Torbjorn Tornqvist, CEO of Gunvor, and Weir disagreed with Taylor's price outlook, stating that crude futures could reach $100 or higher either by year end or next year; meanwhile, Alex Beard, chief executive for oil and gas at Glencore, predicted oil would reach $85-$90 per barrel.
The Saudis are right when they say that they've got enough oil to supply everybody who wants it, so what we have in the market is a little bit more of a "fear factor", Taylor said.
Several of the world's biggest trading houses expect USA sanctions on Iran to keep oil prices high, with crude staying above $65 and possibly breaking above $100 in the medium term.
"The market has been reacting to perceptions of a possible supply shortage", OPEC Secretary-General Mohammad Barkindo said Thursday on a conference in London according to Reuters.
Iran's crude exports fell further in the first week of October, according to tanker data and an industry source, taking a major hit from US sanctions and throwing a challenge to other OPEC oil producers as they seek to cover the shortfall.
The chief executive of Gunvor, Torbjorn Tornqvist, said he saw lower prices next year at $70-$75, citing a slowdown in demand growth and a well-supplied market. The International Energy Agency has warned surging prices could hit consumption in emerging economies which are already reeling from depreciating currencies.More news: Investigative journalist found raped and murdered in Bulgaria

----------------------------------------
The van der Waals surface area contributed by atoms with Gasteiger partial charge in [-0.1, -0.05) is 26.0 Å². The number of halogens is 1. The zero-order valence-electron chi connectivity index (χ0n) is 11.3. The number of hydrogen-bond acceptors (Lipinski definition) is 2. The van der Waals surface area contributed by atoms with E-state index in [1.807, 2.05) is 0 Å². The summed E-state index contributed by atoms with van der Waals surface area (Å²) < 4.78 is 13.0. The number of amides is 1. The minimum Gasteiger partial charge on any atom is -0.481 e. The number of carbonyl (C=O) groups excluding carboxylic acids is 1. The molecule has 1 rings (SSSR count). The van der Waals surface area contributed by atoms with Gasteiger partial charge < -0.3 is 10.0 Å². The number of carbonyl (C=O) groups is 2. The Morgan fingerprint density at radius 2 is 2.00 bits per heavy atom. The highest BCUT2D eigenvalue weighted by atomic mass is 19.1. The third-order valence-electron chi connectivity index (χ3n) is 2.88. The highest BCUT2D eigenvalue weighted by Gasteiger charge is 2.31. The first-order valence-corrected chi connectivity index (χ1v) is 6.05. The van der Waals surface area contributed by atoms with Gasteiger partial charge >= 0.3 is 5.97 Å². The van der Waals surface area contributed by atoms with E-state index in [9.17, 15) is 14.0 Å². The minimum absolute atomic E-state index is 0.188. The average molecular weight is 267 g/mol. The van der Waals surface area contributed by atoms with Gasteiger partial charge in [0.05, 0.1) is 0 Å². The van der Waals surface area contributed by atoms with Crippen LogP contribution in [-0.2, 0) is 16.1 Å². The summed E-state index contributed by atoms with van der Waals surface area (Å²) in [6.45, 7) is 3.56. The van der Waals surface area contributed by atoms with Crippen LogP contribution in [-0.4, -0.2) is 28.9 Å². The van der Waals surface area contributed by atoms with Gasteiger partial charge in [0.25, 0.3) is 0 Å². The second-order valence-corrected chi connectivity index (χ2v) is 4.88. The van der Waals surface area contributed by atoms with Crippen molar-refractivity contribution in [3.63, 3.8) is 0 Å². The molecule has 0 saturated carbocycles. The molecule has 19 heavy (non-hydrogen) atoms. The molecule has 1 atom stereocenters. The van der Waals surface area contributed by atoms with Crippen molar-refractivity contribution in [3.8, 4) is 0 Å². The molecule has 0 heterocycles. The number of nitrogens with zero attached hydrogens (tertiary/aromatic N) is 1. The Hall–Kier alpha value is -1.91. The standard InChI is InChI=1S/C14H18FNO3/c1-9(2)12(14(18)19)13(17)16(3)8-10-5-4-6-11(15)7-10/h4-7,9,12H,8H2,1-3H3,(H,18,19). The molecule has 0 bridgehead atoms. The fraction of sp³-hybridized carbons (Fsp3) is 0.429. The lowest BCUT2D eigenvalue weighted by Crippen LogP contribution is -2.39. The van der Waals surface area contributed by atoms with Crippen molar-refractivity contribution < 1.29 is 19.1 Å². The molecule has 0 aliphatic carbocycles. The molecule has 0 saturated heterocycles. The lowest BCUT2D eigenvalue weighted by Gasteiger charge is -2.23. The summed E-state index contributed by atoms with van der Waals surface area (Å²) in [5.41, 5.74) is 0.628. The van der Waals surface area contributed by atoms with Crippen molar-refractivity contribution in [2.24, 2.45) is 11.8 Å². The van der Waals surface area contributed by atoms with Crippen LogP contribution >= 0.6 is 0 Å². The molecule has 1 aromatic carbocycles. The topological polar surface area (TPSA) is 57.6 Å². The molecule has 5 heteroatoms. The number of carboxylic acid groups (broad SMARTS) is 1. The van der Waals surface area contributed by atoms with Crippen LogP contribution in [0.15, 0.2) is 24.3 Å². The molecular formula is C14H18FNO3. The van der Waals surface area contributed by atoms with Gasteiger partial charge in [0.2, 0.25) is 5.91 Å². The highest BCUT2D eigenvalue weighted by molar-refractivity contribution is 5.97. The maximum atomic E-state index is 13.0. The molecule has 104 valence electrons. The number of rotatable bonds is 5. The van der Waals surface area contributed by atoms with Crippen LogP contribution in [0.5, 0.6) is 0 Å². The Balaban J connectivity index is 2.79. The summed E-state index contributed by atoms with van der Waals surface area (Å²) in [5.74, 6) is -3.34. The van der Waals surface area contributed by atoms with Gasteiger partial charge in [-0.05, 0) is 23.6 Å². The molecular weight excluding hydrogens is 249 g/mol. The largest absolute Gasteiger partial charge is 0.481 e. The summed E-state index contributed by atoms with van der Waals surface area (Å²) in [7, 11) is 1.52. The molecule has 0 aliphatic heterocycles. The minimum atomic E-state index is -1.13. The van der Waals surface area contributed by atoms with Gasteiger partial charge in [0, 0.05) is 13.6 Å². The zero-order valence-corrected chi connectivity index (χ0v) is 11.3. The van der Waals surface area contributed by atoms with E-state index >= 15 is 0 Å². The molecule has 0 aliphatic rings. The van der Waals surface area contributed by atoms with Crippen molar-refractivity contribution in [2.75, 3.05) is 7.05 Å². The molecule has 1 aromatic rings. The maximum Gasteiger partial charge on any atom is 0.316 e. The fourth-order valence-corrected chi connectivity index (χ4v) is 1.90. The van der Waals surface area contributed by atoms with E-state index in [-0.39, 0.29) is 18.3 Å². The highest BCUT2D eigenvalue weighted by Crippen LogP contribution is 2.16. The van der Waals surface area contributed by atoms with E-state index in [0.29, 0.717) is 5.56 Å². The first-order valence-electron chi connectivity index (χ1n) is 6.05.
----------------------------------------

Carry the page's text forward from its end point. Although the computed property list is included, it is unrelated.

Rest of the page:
The U.S. Energy Information Administration (EIA) on Wednesday forecast that U.S. crude oil production will average 10.7 million barrels per day in 2018, up from 9.4 million barrels per day in 2017, and will average 11.8 million barrels per day in 2019.
"I'm pretty bullish. In the short term we've already got the stars aligned here".
A drop in US oil production this week supported prices.
"Sanctions will be extremely tough".
Beard doesn't see "any chance" that the European Union's payment mechanism to keep trade with Iran could work.
Crude has eased after climbing to a four-year high earlier this month.
The extra cargoes indicate a willingness by Saudi Arabia to increase crude supply to make up the shortfall once sanctions by the United States on oil exports from Iran, the third-largest producer in the Organization of the Petroleum Exporting Countries (OPEC), start up on November 4. Iran's tankers were constrained for India, China, and the Middle East region in the first week of the present month, as per the data.